A&E » Arts

Girl Talk slices through pop history

Mashup artists headlines LIVE at Squamish Saturday



WHat: LIVE at Squamish

WHERE: Hendrickson Fields, Squamish

WHEN: Saturday, Aug. 20 & Sunday, Aug. 21


"Is that Rhianna singing over - what is that - Fugazi ? Is that Black Sabbath mashed with Ludacris? This is ludicrous."

Or so you might think until "Since You've Been Gone" breaks out in all its cathartic glory over "Too Legit To Quit" and you're jumping and bopping along with the rest of the bodies on the grass, in synch with the man you've come here to see who's pounding his own feet and bopping his own head while clutching his laptop on stage.

This is Girl Talk, the infamous Pittsburgh-based mashup artist who's made a career splicing 50 years of popular music and stitching them together in unlikely combinations. Last November, he released his latest album, All Day , as a free download through his label, Illegal Art. Download traffic for the album was so heavy that servers crashed repeatedly. People, it would seem, love their Girl Talk. His live shows have become legendary.

Off stage, he is Greg Gillis, a former biomedical engineer who's transferred the same work methods to his music.

"It's more like science," he says. "It's like figuring out a problem and that problem is how to make music. When I got a laptop I was really just experimenting and trying to figure (my) own way to do this."

Each night, all the samples are executed live but the arrangements are mapped out before hand. He has a Rolodex of samples memorized and there's an incredible precision involved with what he does on stage. It's not a matter of just pressing play on his computer. He uses 400 to 500 samples per show. Each sound you hear has been isolated and sampled on its own and he can add or subtract a kick drum here, a high hat there, a "Paranoid Android" riff to segue into a 2 Live Crew sample.

"I have an idea for a set that kind of want to get through when I play," he says. "It's rehearsed and I have an idea but just the nature of how isolated everything is, I never get through it perfectly. Sometimes the mistakes result in positive outcomes. Sometimes I'll mess something up and I'll like the way it sounded and I'll do that every show."

In the early days, he would work the nine-to-five, then fly out of town for shows on the weekends. Following the buzz surrounding his 2006 album Night Ripper, he was earning enough money from his weekend gigs that he could live solely off his music.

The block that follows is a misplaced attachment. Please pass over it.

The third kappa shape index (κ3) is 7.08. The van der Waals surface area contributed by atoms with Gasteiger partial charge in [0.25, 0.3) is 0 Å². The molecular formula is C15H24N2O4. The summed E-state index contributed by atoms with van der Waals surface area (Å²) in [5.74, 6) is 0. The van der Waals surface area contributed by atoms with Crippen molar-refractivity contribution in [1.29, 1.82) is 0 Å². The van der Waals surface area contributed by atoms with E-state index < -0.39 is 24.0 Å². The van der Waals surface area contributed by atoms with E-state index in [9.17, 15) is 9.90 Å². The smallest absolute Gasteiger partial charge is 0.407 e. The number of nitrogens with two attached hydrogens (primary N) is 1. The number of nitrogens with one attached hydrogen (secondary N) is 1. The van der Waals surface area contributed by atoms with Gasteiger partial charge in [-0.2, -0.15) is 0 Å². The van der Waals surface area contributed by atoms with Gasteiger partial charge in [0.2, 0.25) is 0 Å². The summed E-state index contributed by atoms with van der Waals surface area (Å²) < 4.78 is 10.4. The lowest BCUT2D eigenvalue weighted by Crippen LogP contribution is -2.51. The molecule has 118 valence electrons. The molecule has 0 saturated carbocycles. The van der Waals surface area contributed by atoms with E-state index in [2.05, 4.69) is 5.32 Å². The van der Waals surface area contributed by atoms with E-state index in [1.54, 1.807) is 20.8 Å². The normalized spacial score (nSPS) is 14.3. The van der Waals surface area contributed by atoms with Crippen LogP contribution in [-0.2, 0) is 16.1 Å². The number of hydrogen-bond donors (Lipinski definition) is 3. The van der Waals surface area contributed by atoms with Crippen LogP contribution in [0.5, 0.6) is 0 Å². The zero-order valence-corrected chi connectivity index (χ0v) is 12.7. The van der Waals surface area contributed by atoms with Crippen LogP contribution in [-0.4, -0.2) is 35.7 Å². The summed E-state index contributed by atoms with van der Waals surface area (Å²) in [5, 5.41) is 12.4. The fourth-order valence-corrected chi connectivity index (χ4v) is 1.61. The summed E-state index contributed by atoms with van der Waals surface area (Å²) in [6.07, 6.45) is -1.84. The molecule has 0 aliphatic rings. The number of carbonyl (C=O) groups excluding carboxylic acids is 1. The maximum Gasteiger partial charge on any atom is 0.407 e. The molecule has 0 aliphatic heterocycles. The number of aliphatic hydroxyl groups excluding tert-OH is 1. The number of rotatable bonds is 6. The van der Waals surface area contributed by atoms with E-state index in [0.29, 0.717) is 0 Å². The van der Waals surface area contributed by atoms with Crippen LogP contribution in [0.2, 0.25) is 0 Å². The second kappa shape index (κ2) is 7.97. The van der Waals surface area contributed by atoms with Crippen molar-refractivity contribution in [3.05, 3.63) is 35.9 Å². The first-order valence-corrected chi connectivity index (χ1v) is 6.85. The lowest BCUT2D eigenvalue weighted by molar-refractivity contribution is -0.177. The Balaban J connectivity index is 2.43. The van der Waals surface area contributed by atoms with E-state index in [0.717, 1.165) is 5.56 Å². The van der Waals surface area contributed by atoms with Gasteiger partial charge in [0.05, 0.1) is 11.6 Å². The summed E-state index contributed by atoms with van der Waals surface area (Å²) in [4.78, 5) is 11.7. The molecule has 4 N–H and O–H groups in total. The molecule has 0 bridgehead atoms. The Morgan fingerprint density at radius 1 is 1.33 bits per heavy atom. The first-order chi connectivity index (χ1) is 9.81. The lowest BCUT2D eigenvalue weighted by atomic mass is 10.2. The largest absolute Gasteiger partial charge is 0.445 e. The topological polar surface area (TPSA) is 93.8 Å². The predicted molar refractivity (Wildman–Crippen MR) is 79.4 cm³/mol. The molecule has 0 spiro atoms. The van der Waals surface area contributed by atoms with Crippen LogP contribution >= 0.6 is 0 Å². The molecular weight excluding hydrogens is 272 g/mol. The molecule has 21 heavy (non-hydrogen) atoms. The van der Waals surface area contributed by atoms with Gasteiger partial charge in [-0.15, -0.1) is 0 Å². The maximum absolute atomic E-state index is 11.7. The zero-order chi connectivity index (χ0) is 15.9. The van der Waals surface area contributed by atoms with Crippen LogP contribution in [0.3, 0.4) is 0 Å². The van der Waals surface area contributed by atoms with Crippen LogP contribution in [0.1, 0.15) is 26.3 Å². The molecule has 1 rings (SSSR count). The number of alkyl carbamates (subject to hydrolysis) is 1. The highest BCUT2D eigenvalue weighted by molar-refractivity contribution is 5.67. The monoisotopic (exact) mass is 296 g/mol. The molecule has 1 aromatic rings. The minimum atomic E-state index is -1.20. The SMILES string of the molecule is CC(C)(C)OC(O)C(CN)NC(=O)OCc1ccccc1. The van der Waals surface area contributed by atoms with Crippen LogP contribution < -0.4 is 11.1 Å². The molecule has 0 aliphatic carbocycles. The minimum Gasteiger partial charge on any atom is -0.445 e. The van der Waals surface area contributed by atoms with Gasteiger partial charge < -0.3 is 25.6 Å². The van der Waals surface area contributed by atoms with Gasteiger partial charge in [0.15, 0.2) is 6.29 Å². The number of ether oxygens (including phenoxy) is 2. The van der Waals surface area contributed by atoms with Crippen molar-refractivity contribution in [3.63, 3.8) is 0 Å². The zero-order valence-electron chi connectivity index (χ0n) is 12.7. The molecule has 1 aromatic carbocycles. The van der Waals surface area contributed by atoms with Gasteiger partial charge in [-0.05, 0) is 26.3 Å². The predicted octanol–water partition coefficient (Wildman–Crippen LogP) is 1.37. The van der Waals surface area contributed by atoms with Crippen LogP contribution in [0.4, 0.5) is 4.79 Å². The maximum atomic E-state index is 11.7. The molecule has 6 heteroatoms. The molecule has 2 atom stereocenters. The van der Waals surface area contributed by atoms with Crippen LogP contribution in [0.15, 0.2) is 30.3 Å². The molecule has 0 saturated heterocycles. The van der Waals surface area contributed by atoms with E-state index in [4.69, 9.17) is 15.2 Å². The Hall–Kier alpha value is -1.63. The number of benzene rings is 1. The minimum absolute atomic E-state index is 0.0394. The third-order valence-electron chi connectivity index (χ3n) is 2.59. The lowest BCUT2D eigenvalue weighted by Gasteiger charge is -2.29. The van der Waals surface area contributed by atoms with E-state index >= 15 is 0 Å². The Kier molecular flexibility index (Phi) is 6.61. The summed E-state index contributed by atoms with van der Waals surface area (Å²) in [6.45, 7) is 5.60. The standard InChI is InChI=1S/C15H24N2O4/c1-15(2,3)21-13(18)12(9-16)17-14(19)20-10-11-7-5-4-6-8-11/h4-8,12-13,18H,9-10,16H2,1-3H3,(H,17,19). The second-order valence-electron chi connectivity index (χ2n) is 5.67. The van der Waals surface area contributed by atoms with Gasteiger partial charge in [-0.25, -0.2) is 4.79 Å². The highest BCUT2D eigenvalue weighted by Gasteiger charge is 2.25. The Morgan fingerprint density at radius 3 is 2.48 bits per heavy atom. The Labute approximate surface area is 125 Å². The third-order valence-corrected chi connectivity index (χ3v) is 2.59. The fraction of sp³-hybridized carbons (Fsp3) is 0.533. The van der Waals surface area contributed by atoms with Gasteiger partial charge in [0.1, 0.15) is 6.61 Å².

After Feed The Animals was released in 2008, he was selling out venues across the continent. It has beenw a gradual increase in popularity over the four years that has culminated in profiles in major magazines and countless websites. He's sparked discussions about the validity and legality of sampling and his art. He's notorious among people under 35 but he insists he hasn't changed much since his engineering days, even if the music has evolved.

"The root idea of the project is still the same," he says. "It's just about making new music out of previously existing music and doing a show that can be like a mini arena spectacle. That's what I've always wanted it to be."

None of the artists that he has sampled - and there have been so, so many - have threatened legal action. It's difficult for him to answer why that is but it he insists his work doesn't conflict with the sales of the original songs. If anything, Girl Talk is introducing loads of new music through his own. It's a schizophrenic history of the last 50 years and the listeners are bound to like something they'd never heard before.

"The world's perspective if sampling a bit. I think everyone's understanding of intellectual property I think is just slightly shifting, based on our interaction with digital media," he says.

When he started a decade ago, it was rare for artists to make unsolicited remixes of popular songs. Now, the day after Lady Gaga releases her single, there will be 100 remixes broadcast over YouTube, followed by a dozen fan made videos, then fan made videos of the remix, and remixes of the remix. Gillis, it would seem, has become the ringleader of this new phase of interactivity with the music. He's not the first to do it but he's become the most prominent and successful person so far at mashing up other people's work.

He might also be the best at it, working meticulously for 12 hours each day to craft each song. It's a trial and error task and most of what he works on will never see the light of day. It is a humorous, invigorating celebration of pop music's evolution. And you're going to like it.